Headless Websites: What's the Big Deal with Decoupled Architecture?

Josh Koenig, Co-Founder & Chief Strategy Officer Reading estimate: 2 minutes

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The "headless" website architecture is gaining traction and popularity. Nearly every developer I’ve spoken to in the past six months is excited about the potential, and with good reason — this model allows breakthrough user-experiences and innovation.

This is the first in a series of posts devoted to this important emerging topic. 

Introducing The "Headless" Website Architecture

There’s nothing supernatural or haunted about the idea of a headless website, so no need to worry about adding “Demon Hunting for Dummies” to your list of books to purchase. The concept is hardly new, and is more broadly known as running a decoupled architecture.

The notion of a “headless” website refers to a situation where:

  1. There is a traditional database-driven CMS which editors use to maintain the content for the site, usually via the same old admin interface as always.
  2. The content for the site is accessible via a web-service API, usually in a RESTful manner and in a mashup-friendly format such as JSON.
  3. The end-user experience is delivered by a JavaScript application rendering the output of this API into HTML, frequently making use of a modern application framework like Angular, React or Vue.

In practice, this adds an additional layer of abstraction between your end user and your website, extending an existing trend. The rise of CMSs introduced a separation of content and display on the back-end starting over 10 years ago; the headless web continues this development:


CMS Development - Static Web, CMS Web and Headless Web

The decoupled model is already being used today by developers in both Drupal and WordPress, and future releases will deepen support. WordPress & Drupal 8 both include a JSON REST API built-into its core. Expect to see further developments like these driving headless architecture.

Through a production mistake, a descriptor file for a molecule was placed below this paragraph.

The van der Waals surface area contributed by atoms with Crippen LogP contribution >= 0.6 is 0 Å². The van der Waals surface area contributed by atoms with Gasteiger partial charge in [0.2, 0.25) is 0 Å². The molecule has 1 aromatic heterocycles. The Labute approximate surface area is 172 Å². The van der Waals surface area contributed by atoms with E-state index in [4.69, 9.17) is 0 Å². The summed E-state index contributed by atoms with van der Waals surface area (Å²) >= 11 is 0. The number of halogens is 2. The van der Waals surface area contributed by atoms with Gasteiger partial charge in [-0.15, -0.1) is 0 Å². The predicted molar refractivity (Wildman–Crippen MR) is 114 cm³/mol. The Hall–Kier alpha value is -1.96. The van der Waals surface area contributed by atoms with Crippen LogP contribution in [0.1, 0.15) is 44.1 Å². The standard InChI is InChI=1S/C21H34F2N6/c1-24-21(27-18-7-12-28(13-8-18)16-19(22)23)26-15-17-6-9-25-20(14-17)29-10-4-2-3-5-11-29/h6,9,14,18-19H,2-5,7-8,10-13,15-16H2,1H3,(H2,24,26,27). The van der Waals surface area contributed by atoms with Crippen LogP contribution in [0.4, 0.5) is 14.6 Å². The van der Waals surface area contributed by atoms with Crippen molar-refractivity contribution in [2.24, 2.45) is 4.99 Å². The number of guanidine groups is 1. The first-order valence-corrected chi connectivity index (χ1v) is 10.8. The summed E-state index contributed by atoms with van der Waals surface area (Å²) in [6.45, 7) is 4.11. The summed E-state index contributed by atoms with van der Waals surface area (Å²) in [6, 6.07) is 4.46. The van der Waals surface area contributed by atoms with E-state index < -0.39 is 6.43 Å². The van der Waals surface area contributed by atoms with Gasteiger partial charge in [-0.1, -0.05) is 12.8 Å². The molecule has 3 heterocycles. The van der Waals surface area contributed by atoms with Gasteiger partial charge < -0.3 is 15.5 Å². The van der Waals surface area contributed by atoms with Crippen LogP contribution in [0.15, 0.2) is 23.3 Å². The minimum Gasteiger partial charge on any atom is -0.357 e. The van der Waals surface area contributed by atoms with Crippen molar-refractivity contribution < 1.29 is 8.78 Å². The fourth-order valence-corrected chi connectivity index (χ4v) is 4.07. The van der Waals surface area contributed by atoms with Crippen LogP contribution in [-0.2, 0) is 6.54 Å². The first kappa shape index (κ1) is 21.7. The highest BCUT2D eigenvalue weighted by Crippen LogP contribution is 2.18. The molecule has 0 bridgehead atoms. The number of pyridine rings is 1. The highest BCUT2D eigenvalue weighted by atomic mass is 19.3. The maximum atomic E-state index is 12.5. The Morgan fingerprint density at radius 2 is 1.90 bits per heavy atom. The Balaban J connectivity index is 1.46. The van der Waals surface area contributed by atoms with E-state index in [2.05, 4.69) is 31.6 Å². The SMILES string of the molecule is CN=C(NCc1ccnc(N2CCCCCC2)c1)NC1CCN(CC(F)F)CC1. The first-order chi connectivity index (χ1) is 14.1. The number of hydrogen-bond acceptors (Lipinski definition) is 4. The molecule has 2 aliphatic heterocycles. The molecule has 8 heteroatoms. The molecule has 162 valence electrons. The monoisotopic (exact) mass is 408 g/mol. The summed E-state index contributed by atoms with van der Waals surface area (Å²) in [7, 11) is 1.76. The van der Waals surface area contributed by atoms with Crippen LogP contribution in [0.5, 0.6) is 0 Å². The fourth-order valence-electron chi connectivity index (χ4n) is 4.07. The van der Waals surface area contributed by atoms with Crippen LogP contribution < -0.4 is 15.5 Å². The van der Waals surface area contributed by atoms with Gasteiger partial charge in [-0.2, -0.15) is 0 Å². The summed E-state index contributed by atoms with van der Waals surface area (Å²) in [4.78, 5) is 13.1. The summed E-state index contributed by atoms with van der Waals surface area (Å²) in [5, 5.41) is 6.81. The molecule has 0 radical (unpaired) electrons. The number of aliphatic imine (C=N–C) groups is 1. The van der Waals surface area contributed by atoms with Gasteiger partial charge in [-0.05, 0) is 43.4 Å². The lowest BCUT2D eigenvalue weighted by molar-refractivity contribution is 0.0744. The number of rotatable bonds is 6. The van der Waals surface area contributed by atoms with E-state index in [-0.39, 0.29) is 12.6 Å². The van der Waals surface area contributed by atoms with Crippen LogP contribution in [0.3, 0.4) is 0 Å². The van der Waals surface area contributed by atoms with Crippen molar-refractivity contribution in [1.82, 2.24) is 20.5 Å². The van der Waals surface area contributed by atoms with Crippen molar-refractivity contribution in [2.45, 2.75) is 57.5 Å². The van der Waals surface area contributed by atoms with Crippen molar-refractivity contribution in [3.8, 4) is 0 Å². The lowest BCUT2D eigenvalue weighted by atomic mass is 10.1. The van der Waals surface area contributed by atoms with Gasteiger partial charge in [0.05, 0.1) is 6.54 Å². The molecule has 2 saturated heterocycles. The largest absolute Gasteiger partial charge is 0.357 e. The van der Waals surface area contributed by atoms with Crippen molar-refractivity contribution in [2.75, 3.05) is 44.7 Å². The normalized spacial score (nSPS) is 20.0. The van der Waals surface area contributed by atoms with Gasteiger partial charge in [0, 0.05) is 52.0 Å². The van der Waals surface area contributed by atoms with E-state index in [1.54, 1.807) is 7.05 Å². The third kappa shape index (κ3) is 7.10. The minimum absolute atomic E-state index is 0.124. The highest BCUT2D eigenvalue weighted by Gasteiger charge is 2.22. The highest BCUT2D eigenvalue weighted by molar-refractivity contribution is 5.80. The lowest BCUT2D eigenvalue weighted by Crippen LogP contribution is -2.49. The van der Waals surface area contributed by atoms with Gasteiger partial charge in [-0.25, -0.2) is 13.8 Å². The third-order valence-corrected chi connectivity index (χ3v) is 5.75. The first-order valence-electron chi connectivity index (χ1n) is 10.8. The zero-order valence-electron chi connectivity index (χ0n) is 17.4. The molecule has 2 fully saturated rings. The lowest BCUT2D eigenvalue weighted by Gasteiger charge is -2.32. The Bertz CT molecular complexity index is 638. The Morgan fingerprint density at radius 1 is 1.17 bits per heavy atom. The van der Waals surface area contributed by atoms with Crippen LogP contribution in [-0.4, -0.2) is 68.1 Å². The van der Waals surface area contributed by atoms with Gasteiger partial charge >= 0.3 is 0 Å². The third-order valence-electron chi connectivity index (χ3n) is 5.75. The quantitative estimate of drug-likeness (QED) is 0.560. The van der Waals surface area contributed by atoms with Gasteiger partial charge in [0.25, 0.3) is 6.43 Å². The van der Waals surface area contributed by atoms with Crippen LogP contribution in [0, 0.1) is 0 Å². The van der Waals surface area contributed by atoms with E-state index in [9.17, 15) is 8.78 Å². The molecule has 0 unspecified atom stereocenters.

Why Does It Matter?

By shifting responsibility for the user experience completely into the browser, the headless model provides a number of benefits:

  • Set front-end developers free from the conventions and structures of the back-end. Headless development not only eliminates “div-itis”, it gives front-end specialists full control over the user experience using their native tools.
  • Speed up the site by shifting display logic to the client-side and streamlining the back-end. An application focused on delivering content can be much more responsive than one assembles completely formatted responses based on complex rules.
  • Build true interactive experiences for users by using your website to power fully functional in-browser applications. The back-end becomes the system of record and “state machine”, but back-and-forth interaction happens real-time in the browser.

To sum up, headless website development has the potential to unleash the creative power of front-end developers to deliver faster, more responsive, and richer user experiences. You can see why everyone is so excited.

In upcoming posts we’ll dig into specific use-cases and techniques for building headless websites, as well as the known risks and downsides.

Further reading:


Editor’s Note: This post was originally published on July 14, 2014 and has been updated for accuracy and comprehensiveness.


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